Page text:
No because a negative times a negative is a positive. No matter what you do you can never multiply the same number by itself and end with a negative
lurverkitten
Actually you can. you get what's called an Imaginary number denoted by i which is represented on the complex plane. The reply above would be correct if we were still confined to the "real" number line.
Liam
Suppose P= {-3,1,3} Q={-3,-2-1} and R= {-2,2,3}.what is the intersection
Someone should please solve it for me
Add 2over ×+3 +y-4 over 5
simplify (×+a)with square root of two -×root 2 all over a
multiply 1over ×-y{(×-y)(×+y)} over ×y
For the first question, I got (3y-2)/15
Second one, I got Root 2
Third one, I got 1/(y to the fourth power)
I dont if it's right cause I can barely understand the question.
Is under distribute property, inverse function, algebra and addition and multiplication function; so is a combined question
graph the following linear equation using intercepts method.
2x+y=4
Ashley
how
Wargod
what?
John
ok, one moment
UriEl
how do I post your graph for you?
UriEl
it won't let me send an image?
UriEl
also for the first one... y=mx+b so.... y=3x-2
UriEl
y=mx+b
you were already given the 'm' and 'b'.
so..
y=3x-2
Tommy
Please were did you get y=mx+b from
Abena
y=mx+b is the formula of a straight line.
where m = the slope & b = where the line crosses the y-axis. In this case, being that the "m" and "b", are given, all you have to do is plug them into the formula to complete the equation.
Tommy
thanks Tommy
Nimo
0=3x-2
2=3x
x=3/2
then .
y=3/2X-2
I think
Given
co ordinates for x
x=0,(-2,0)
x=1,(1,1)
x=2,(2,4)
neil
"7"has an open circle and "10"has a filled in circle who can I have a set builder notation
I've run into this:
x = r*cos(angle1 + angle2)
Which expands to:
x = r(cos(angle1)*cos(angle2) - sin(angle1)*sin(angle2))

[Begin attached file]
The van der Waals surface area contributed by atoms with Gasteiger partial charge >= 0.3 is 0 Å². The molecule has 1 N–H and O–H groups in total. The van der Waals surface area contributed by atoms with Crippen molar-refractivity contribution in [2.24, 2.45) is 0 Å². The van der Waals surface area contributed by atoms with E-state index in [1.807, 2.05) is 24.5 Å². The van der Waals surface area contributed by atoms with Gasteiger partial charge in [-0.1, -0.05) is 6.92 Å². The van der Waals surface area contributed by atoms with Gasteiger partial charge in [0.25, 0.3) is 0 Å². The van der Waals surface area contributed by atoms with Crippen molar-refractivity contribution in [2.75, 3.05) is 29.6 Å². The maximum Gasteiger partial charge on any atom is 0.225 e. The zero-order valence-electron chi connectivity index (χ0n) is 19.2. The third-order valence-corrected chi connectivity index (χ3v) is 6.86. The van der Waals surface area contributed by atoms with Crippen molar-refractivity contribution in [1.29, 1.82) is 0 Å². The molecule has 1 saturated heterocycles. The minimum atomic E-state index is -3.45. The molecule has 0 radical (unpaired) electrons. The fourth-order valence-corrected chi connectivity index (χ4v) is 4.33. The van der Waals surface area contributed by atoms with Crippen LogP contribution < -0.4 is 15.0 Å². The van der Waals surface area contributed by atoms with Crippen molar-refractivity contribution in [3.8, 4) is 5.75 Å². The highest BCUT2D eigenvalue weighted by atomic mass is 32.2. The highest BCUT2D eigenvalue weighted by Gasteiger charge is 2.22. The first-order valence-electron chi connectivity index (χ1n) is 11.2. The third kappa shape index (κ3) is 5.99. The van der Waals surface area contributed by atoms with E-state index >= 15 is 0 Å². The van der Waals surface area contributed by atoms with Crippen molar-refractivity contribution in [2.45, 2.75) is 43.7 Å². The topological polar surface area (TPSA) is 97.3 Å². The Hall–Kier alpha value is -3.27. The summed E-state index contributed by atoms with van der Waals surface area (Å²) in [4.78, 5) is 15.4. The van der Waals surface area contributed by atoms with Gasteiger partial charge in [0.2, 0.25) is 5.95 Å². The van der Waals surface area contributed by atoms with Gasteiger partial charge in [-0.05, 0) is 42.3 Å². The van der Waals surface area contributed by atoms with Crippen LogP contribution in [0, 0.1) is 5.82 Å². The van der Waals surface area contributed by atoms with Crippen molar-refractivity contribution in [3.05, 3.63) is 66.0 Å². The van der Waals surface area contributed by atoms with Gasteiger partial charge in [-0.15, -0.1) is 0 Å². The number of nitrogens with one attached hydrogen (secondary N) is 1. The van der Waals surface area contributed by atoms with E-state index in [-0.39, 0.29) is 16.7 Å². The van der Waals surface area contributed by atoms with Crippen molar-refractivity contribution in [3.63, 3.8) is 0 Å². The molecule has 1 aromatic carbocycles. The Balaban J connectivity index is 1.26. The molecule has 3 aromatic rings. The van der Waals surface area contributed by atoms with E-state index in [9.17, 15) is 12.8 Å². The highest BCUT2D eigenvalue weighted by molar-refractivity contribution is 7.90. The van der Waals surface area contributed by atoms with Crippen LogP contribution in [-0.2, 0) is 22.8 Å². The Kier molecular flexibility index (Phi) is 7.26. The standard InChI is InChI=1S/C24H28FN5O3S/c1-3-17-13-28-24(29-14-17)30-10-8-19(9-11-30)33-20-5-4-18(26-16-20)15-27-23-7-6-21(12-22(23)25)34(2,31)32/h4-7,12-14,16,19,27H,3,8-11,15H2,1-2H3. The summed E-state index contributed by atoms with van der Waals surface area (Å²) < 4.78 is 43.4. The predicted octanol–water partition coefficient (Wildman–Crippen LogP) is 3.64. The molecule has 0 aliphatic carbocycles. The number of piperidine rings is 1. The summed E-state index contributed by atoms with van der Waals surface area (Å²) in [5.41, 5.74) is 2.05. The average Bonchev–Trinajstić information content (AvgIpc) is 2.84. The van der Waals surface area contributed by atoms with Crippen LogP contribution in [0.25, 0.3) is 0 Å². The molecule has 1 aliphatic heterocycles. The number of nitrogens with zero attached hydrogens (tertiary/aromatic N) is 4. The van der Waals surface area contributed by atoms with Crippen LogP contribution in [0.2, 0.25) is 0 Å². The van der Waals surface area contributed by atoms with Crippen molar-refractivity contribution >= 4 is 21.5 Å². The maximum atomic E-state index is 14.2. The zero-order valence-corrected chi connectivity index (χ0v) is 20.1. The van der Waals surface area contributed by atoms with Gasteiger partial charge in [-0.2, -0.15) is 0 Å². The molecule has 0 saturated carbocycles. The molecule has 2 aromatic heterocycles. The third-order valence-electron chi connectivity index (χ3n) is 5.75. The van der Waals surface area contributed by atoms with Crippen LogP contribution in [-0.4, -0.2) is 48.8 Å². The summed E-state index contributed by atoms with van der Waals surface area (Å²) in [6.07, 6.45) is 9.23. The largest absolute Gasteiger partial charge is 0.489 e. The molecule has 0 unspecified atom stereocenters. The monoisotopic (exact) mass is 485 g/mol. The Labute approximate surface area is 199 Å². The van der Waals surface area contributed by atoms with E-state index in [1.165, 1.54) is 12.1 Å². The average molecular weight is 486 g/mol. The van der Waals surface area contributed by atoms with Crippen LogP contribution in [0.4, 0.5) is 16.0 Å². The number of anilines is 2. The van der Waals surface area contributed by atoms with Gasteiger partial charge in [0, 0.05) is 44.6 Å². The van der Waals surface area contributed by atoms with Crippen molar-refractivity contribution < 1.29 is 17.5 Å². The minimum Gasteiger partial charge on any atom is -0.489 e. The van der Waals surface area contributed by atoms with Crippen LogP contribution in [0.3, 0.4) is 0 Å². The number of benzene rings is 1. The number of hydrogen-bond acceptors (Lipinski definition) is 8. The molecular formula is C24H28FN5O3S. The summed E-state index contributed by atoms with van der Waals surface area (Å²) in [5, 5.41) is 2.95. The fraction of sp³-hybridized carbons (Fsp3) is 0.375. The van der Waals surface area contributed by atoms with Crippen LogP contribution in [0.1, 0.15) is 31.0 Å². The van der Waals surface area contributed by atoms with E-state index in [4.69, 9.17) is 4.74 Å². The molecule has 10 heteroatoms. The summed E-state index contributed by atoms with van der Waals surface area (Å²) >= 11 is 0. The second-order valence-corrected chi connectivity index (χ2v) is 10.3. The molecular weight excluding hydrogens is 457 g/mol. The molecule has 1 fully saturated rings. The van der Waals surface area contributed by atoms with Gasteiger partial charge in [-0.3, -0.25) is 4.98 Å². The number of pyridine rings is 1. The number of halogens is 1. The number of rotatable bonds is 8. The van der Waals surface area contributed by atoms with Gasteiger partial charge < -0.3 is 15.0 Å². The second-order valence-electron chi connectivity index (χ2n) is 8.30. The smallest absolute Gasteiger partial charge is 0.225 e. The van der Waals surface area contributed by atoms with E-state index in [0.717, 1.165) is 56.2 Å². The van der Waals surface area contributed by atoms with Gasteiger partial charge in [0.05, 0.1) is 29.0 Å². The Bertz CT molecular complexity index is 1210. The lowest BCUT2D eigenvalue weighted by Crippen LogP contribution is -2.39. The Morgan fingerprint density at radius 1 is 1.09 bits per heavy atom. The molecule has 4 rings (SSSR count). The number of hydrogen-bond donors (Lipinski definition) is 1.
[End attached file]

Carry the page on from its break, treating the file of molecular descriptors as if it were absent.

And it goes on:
The r value confuses me here, because distributing it makes:
(r*cos(angle2))(cos(angle1) - (r*sin(angle2))(sin(angle1))
How does this make sense? Why does the r distribute once
this is an identity when 2 adding two angles within a cosine. it's called the cosine sum formula. there is also a different formula when cosine has an angle minus another angle it's called the sum and difference formulas and they are under any list of trig identities
Brad
strategies to form the general term
carlmark
consider r(a+b) = ra + rb. The a and b are the trig identity.
Mike
How can you tell what type of parent function a graph is ?
generally by how the graph looks and understanding what the base parent functions look like and perform on a graph
William
if you have a graphed line, you can have an idea by how the directions of the line turns, i.e. negative, positive, zero
William
y=x will obviously be a straight line with a zero slope
William
y=x^2 will have a parabolic line opening to positive infinity on both sides of the y axis
vice versa with y=-x^2 you'll have both ends of the parabolic line pointing downward heading to negative infinity on both sides of the y axis
William
y=x will be a straight line, but it will have a slope of one. Remember, if y=1 then x=1, so for every unit you rise you move over positively one unit. To get a straight line with a slope of 0, set y=1 or any integer.
Aaron
yes, correction on my end, I meant slope of 1 instead of slope of 0